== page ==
At this point, the three of us were feeling exceptionally weary. The lack of sleep, combined with the exhaustion of post-holing up steep snow slopes was wearing thin on us. We took a breather and seriously contemplated whether this would be the end of our journey. The majestic north face of Joffre looked so close and within reach ahead of us. However, if the snow conditions on the face were as unstable as where we were currently standing, we knew that the dangers of falling would be too great to continue up.

After some grumbling and discussion, we decided to keep going for at least another 20 minutes to test whether snow conditions would improve closer to the face. Much to our delight, the further along we got on the glacier, the more stable the snow became! We were no longer sinking in with every step, but could easily walk on top of the snow! This completely changed our mindset (at least, it changed mine and Hannah’s mindset) and the summit suddenly felt very attainable. Trish on the other hand was extremely tired and questioned whether she would continue on with us up the main face or wait for us at the base. Being the trooper that she is however, we all put on our crampons and continued on, slowly and carefully switch-backing our way up the increasingly steep snow towards the rock band and up to the summit ridge.

Looking back towards Mangin Glacier from the face of Joffre

As we finally neared the summit, the steepness of the ridge became more gradual and we were soon on top of the world! Mount Joffre is the highest peak south of Assiniboine, and we were towering over many of the peaks that once seemed massive including Warrior, Northover and Sarrail. Another two guys from Calgary who had started their trek up sometime around the midnight hour had by now caught up with us and we helped each other take some summit photos. We had perfectly clear skies, and the wind wasn’t too strong which made for an enjoyable time admiring the ocean of mountain peaks surrounding us in every direction. Far off in the distance we could spy several prominent and impressive mountains including Assiniboine and King George.

The two men we met at the summit begin their descent, King George is seen in the distance.

The Descent

Hannah, Trish and I had bagged yet another successful 11’000er together! We were ecstatic that we made the decision to push on when we were so close to giving up and turning around. Our hard work and determination had rewarded us with the most amazing views of the Rockies. It was just coming up on 9:30 AM, and it was time to turn around and get off the face of the glacier before the sun started to make the snow too unstable. We plunge stepped back down the same way we came up, and the descent down the face was a breeze compared to the slow trudge on the way up. Once we got off the glacier and arrived at the steep snow slope, we were even able to slide all the way down on our bums almost to the bottom of the valley!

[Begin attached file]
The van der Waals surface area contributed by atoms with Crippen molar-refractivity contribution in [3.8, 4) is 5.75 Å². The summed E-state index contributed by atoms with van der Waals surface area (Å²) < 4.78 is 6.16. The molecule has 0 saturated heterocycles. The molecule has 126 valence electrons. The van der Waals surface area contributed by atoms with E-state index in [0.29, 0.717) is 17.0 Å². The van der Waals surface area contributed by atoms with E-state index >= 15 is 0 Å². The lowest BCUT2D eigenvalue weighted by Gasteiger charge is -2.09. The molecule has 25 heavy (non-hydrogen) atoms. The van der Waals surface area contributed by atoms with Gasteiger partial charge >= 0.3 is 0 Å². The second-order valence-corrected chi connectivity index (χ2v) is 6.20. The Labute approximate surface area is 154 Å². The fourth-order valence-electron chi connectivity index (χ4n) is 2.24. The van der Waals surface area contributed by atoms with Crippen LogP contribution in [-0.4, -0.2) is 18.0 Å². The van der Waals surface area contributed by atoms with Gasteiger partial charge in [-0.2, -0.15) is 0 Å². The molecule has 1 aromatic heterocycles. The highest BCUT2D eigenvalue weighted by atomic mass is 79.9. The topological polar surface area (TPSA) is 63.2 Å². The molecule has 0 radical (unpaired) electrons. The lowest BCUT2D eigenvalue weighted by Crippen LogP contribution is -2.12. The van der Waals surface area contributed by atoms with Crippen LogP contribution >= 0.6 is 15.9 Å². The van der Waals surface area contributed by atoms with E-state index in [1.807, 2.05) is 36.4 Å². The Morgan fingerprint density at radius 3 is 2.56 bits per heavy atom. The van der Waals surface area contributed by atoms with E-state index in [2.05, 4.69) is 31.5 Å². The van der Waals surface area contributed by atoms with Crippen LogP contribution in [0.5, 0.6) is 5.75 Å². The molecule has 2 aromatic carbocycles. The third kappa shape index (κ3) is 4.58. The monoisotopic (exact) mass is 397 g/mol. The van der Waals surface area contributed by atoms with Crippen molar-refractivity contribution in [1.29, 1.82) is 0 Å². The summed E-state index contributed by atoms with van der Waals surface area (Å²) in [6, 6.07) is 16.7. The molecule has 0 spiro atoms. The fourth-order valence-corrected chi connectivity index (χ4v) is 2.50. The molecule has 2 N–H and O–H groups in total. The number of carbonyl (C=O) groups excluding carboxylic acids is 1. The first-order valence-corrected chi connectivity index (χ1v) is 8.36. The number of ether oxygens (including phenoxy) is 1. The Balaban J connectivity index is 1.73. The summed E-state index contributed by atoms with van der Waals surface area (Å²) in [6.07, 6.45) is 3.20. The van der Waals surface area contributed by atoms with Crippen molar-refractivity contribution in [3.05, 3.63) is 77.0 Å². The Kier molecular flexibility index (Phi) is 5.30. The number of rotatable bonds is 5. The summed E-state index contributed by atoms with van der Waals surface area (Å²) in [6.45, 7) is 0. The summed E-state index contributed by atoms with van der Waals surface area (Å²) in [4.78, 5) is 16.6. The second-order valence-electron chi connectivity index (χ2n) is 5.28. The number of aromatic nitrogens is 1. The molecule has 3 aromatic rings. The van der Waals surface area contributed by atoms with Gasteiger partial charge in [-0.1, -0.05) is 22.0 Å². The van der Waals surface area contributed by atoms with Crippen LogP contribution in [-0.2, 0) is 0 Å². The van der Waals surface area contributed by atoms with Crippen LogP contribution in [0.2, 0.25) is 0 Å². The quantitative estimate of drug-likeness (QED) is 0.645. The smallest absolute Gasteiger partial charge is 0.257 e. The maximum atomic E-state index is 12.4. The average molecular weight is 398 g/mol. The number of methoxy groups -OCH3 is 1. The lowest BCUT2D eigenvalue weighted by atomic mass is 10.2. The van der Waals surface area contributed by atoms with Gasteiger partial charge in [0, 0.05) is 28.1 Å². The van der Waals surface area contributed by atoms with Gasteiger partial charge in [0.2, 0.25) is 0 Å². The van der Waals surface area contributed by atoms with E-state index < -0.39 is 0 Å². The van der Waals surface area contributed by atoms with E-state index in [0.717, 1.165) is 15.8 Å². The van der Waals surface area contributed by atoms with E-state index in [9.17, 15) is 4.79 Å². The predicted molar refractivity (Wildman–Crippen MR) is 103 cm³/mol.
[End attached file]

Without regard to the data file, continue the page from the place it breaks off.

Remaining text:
Hannah and Trish are all smiles after descending the bulk of the north face.

While the descent coming off the glacier was a breeze, the walk back to our bivvy along the creek felt much longer than in the morning. The lack of sleep was starting to catch up with us, and the adrenaline rush of being on top of Joffre was wearing off. When we finally reached our camp, we tossed aside our bags, stripped off our sweaty clothes, and promptly lay down for a much needed early-afternoon nap.

We woke up about an hour later, and I felt as though I had gotten more actual rest in that nap than I had the entire night before! Our feet and shoulders and body were aching and sore, but we still had the entire stretch from Aster Lake to the parking lot to tackle before the end of the day. We packed up camp and started our trek back to our cars, which actually proved to be the most difficult and exhausting part of the trip!

Despite the descent only being 13 km, it felt as though we were walking for a lifetime. I wasn’t used to having such a heavy pack, as we brought quite a lot of extra gear that we didn’t need to use including avalanche safety equipment. By the time we were descending the steep rocky slope between Hidden Lake and Fossil Falls, every step made the soles of my feet ache. The sun was beating down on our brows, and we were drenched in sweat. No amount of water seemed to quench my thirst and I was concerned I was running low on electrolytes. When we finally reached the lakeshore trail, and saw there was still 5.5 km left to go to the cars, I nearly cried! What should’ve taken an hour to hike took us over two hours, and I had to keep telling myself that there is no option but to continue onward.

While hiking out in pure misery, I was reminded of a quote from David Goggins, a former Navy SEAL, that I had read from his biography about a year ago. He claimed that “When your mind is telling you you’re done, you’re really only 40 percent done.” I told myself this message over and over again. My body felt 1000% done, but my mind kept telling me that I could and had to keep going.

We of course did make it back to our cars, because really, it was just 5 km along a mostly flat trail. We exchanged heartfelt hugs and bid our farewells until our next adventure. When I got back into cell service, I called my husband Ryan and for some reason promptly burst into exhausted tears. Something about the highs of being on top of Joffre combined with the pure mental and physical exhaustion of the hike let loose a strange raw emotion that was buried within me.

Would I do this all over again? I mean, now that it’s done I’d rather not repeat it, but that’s not to say I couldn’t be convinced to try it again 😉

Alpine Wildflowers near Aster Lake with Warrior Mountain in the background